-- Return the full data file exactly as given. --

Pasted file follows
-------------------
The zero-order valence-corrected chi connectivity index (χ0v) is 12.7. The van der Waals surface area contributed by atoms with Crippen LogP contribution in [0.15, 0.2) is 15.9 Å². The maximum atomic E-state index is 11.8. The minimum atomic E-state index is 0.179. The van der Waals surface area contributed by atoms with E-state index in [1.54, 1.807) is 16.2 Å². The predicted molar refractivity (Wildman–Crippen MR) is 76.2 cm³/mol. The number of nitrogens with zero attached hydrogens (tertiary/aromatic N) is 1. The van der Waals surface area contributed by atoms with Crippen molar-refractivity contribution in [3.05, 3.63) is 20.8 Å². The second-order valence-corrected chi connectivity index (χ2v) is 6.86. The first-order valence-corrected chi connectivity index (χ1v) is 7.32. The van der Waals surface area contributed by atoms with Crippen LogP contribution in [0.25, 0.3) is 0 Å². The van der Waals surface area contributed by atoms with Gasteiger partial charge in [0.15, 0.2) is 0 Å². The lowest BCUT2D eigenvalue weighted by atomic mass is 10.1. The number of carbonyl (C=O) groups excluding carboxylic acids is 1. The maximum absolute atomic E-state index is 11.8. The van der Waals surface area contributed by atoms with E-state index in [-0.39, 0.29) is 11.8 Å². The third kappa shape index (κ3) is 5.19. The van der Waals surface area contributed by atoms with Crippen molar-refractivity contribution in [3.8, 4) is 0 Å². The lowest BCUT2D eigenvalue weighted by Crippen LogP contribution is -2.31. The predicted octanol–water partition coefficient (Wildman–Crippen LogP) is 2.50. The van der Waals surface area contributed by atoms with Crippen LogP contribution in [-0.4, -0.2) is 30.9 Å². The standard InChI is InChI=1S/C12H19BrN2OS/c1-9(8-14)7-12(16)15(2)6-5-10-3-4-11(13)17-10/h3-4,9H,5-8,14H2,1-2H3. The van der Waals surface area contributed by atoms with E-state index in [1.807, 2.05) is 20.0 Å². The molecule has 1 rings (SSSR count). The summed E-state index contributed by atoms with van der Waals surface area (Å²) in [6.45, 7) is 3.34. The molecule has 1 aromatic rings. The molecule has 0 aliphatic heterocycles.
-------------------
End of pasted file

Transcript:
The zero-order valence-corrected chi connectivity index (χ0v) is 12.7. The van der Waals surface area contributed by atoms with Crippen LogP contribution in [0.15, 0.2) is 15.9 Å². The maximum atomic E-state index is 11.8. The minimum atomic E-state index is 0.179. The van der Waals surface area contributed by atoms with E-state index in [1.54, 1.807) is 16.2 Å². The predicted molar refractivity (Wildman–Crippen MR) is 76.2 cm³/mol. The number of nitrogens with zero attached hydrogens (tertiary/aromatic N) is 1. The van der Waals surface area contributed by atoms with Crippen molar-refractivity contribution in [3.05, 3.63) is 20.8 Å². The second-order valence-corrected chi connectivity index (χ2v) is 6.86. The first-order valence-corrected chi connectivity index (χ1v) is 7.32. The van der Waals surface area contributed by atoms with Crippen LogP contribution in [0.25, 0.3) is 0 Å². The van der Waals surface area contributed by atoms with Gasteiger partial charge in [0.15, 0.2) is 0 Å². The lowest BCUT2D eigenvalue weighted by atomic mass is 10.1. The number of carbonyl (C=O) groups excluding carboxylic acids is 1. The maximum absolute atomic E-state index is 11.8. The van der Waals surface area contributed by atoms with E-state index in [-0.39, 0.29) is 11.8 Å². The third kappa shape index (κ3) is 5.19. The van der Waals surface area contributed by atoms with Crippen molar-refractivity contribution in [3.8, 4) is 0 Å². The lowest BCUT2D eigenvalue weighted by Crippen LogP contribution is -2.31. The predicted octanol–water partition coefficient (Wildman–Crippen LogP) is 2.50. The van der Waals surface area contributed by atoms with Crippen LogP contribution in [-0.4, -0.2) is 30.9 Å². The standard InChI is InChI=1S/C12H19BrN2OS/c1-9(8-14)7-12(16)15(2)6-5-10-3-4-11(13)17-10/h3-4,9H,5-8,14H2,1-2H3. The van der Waals surface area contributed by atoms with E-state index in [1.807, 2.05) is 20.0 Å². The molecule has 1 rings (SSSR count). The summed E-state index contributed by atoms with van der Waals surface area (Å²) in [6.45, 7) is 3.34. The molecule has 1 aromatic rings. The molecule has 0 aliphatic heterocycles.